The tone was markedly different, however, at an online meeting that the union leaders held at noon on Saturday. Amy Higer, president of PTLFC, acknowledged that none of the biomedical faculty’s demands had been negotiated. “We are standing in solidarity with them,” she said as she announced the suspension of the strike. For Higer, solidarity apparently means giving up the fight and leaving one’s brothers and sisters twisting in the wind.
AAUP-AFT official Carla Katz announced that full-time, nontenured faculty would gain presumptively renewable contracts, which she described as “tenure-like.” These workers also will gain average raises of 6 percent, which barely keeps pace with inflation.
Maria Garth, a graduate student worker in art history who is part of the bargaining committee, reported that what the framework provides graduate student workers “is short of a living wage.” But, she claimed without conviction, it is an improvement.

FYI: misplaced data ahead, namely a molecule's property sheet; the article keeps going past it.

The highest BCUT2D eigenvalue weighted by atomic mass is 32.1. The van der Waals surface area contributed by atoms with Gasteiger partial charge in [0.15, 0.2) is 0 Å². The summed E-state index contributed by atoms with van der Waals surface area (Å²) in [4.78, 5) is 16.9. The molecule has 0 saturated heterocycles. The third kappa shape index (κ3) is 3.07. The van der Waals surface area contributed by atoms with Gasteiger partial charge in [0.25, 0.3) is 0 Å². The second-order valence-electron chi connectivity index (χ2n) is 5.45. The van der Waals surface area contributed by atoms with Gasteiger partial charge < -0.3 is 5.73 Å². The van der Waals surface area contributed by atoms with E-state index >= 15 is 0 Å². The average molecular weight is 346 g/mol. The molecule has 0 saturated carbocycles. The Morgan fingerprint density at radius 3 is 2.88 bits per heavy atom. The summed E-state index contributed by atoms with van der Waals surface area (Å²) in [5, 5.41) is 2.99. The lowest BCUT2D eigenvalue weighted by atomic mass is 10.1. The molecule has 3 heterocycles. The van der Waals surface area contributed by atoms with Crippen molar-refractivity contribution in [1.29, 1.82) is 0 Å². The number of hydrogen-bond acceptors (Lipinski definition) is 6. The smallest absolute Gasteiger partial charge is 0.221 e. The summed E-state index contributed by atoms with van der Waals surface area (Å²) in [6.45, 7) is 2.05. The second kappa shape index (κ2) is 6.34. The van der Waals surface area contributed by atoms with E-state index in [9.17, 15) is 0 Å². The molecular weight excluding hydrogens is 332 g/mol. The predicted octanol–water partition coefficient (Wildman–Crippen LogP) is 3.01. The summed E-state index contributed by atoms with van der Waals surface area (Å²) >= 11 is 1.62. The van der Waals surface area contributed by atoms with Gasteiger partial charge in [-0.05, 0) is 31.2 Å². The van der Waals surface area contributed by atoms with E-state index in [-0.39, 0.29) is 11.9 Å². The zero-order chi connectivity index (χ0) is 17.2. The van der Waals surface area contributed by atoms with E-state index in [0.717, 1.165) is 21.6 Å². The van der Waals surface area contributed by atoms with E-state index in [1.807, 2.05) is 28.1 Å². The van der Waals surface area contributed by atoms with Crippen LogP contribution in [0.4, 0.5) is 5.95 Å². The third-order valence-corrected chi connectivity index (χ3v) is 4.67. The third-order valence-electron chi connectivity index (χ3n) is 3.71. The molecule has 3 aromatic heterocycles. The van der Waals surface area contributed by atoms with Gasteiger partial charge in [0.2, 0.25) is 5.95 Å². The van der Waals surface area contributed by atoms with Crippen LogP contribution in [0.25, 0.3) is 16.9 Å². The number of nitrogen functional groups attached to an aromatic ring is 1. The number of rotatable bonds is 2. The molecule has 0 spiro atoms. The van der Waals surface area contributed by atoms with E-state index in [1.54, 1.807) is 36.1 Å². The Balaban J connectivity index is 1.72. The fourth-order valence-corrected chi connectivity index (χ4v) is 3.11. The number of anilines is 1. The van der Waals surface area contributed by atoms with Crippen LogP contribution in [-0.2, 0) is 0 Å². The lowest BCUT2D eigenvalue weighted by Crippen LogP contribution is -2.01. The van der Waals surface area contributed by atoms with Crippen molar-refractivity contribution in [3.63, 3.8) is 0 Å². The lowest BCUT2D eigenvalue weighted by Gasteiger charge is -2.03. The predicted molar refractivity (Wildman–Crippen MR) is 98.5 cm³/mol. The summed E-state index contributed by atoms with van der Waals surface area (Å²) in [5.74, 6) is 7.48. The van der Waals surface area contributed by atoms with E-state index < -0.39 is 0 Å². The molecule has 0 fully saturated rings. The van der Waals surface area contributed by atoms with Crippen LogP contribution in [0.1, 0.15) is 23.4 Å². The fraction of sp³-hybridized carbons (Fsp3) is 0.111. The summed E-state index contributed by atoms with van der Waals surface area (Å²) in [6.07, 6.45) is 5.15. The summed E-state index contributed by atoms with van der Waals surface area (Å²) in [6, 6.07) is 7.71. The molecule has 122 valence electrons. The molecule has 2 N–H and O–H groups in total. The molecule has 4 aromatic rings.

Sarah DeGiorgis, another graduate student worker, said that fellows would now have a process for gaining union recognition. In practice, this will mean little more than a new source of dues payments for the union bureaucracy. She also announced a $5,000 childcare subsidy for workers who are parents. This amount is less than half of the annual cost of childcare in New Jersey.
By 2025, adjunct professors will receive a 48 percent raise, teaching and graduate assistants will receive a 33 percent raise and full-time faculty and counselors will receive a 14 percent raise. A 28 percent raise in minimum pay for postdoctoral fellows and associates also was announced. Any agreement will be retroactive to 2022. Even the largest raise barely surpasses the rate of inflation, and will do nothing to lift adjunct professors out of poverty and debt.